Ongoing Changes in Exercise Science for Further Challenges

Article information

Exerc Sci. 2023;32(3):231-232
Publication date (electronic) : 2023 August 31
doi :
1Department of Physical Education, Gyeongsang National University, Jinju, Korea
2Research Institute of Pharmaceutical Sciences, Gyeongsang National University, Jinju, Korea
Corresponding author: Ji-Seok Kim Tel +82-55-772-2296 Fax +82-55-772-2299 E-mail
Received 2023 August 31; Revised 2023 August 31; Accepted 2023 August 31.

Founded in 1988, the Korean Society of Exercise Physiology launched Exercise Science in 1992, and as of 2023, the 32nd volume is in progress. Exercise Science was selected as a candidate for registration by the National Research Foundation of Korea in 2001 and approved as a regis-tered academic journal in 2003. In 2020, Exercise Science succeeded in being indexed in Scopus for the first time among Korean journals in the field of exercise and sports science. Following this feat, Exercise Science attempted to be indexed in SCIE and PubMed as well but was not suc-cessful in receiving approval from both. However, this experience gave us a direction where the journal Exercise Science should go. As the Dep-uty Editor-in-Chief of Exercise Science, I am delighted to introduce what efforts our editorial board has made to improve our journal and what changes are ahead for our further challenges.

Our initial step involved establishing English versions of our research ethics enforcement regulation to bridge the language gap. Nevertheless, feedback has highlighted inconsistencies between the Korean and English regulations in format and content. We are currently engaged in har-monizing these regulations, reaching the final stages of this crucial process. Furthermore, we recognized the need for specific research ethics guidelines for vulnerable groups, including infants and individuals with disabilities. To this end, we are diligently shaping these regulations, close to their finalization. Also, we are in the process of revising and custom-izing these guidelines to better suit the domain of Exercise Science. These efforts aim to enhance the globalization of the journal.

Another significant observation was the limited number of papers at-taining Institutional Review Board (IRB) or Institutional Animal Care and Use Committee (IACUC) approval. In fact, less than 30% of papers published in each issue of Exercise Science have received research ethics clearance. To rectify this, our editorial board is in the final stages of de-liberation regarding a mandatory IRB approval, beginning with the No-vember 2024 issue. This IRB approval mandatory measure is indispens-able as we strive towards SCIE indexing.

Addressing the imperative need for improved research quality, which includes issues such as a lack of scientific rigor and quality control, an excessively high publication rate (60%), and the lack of specificity in research methods and designs, has been our consistent concern. We are actively crafting core review guidelines for our paper reviewers, which will provide a structured framework, reducing disparities in review focus and facilitating consistent, systematic, and in-depth evaluations. Papers that merely reiterate prior research or remain at the observational level without the suggestion of new value will undergo an exclusion.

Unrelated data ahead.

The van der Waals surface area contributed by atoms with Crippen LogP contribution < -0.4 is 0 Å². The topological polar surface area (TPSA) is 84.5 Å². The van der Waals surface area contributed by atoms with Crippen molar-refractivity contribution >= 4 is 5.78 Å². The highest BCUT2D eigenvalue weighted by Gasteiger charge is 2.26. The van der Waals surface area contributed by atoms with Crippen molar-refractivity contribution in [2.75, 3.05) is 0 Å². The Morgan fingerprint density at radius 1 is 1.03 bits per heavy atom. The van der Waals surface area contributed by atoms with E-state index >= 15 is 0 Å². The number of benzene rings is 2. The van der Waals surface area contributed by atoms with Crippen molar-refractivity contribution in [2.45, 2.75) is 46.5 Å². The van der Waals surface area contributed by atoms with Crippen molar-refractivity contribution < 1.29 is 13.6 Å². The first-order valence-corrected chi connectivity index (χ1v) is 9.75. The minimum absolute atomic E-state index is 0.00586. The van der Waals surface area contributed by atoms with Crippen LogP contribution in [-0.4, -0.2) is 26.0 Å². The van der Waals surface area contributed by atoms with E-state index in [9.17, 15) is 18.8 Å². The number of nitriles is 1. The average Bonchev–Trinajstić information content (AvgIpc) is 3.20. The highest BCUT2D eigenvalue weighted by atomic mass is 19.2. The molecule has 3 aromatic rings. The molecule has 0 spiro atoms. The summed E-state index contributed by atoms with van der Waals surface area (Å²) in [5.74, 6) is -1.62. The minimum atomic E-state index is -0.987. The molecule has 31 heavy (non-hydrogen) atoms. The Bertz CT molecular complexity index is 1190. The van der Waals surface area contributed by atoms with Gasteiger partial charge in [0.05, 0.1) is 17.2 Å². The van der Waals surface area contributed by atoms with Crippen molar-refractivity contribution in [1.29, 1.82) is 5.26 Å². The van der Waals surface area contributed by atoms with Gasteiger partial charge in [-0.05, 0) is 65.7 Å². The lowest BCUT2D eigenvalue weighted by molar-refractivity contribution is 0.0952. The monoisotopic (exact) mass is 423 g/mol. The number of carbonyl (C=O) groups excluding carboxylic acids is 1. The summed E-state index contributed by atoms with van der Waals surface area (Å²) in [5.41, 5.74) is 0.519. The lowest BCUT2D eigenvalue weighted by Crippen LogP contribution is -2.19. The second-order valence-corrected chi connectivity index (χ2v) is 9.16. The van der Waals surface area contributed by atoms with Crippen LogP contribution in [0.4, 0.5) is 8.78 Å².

Furthermore, we have identified the issue that the number of papers written in English is limited, and often riddled with grammatical inaccu-racies in English papers and abstracts. To address this, we are currently in the process of recruiting researchers with insights in exercise science and physiology from international institutions to join our editorial board. Their involvement will extend beyond formality, as they will play a prac-tical role in elevating our journal's depth as well as language standards.

Despite our aspiration to be an international journal, the preponder-ance of domestic authors remains a challenge. However, we are witnessing a gradual increase in submissions from researchers outside of Korea following our Scopus indexing. Additionally, to enhance the submission rate of English papers by domestic researchers, we are actively discussing the provision of support for English paper translations for early submissions.

In pursuit of rectifying these multifaceted issues, the editorial com-mittee of Exercise Science has established subcommittees and is diligently working to enact specific and pragmatic measures. Through these efforts, we were able to bring about many changes in a short period of time. We learn through failure. There is a Korean proverb that says, ‘ You can’ t be full at the first spoonful.’ Our initial SCIE indexing endeavor may not have met our expectations. However, through those challenges, we have learned where Exercise Science should go to advance. Above all, we are united in our shared vision for the future. We will take on the challenge again and continue our current efforts. We will continue to ‘ change’ and move forward to take on the ‘ challenge’ of becoming a leading journal in the field of Exercise Physiology on a larger stage beyond Korea.


The authors declare that they do not have conflict of interest.


Conceptualization: J Kim; Writing - original draft: J Kim.

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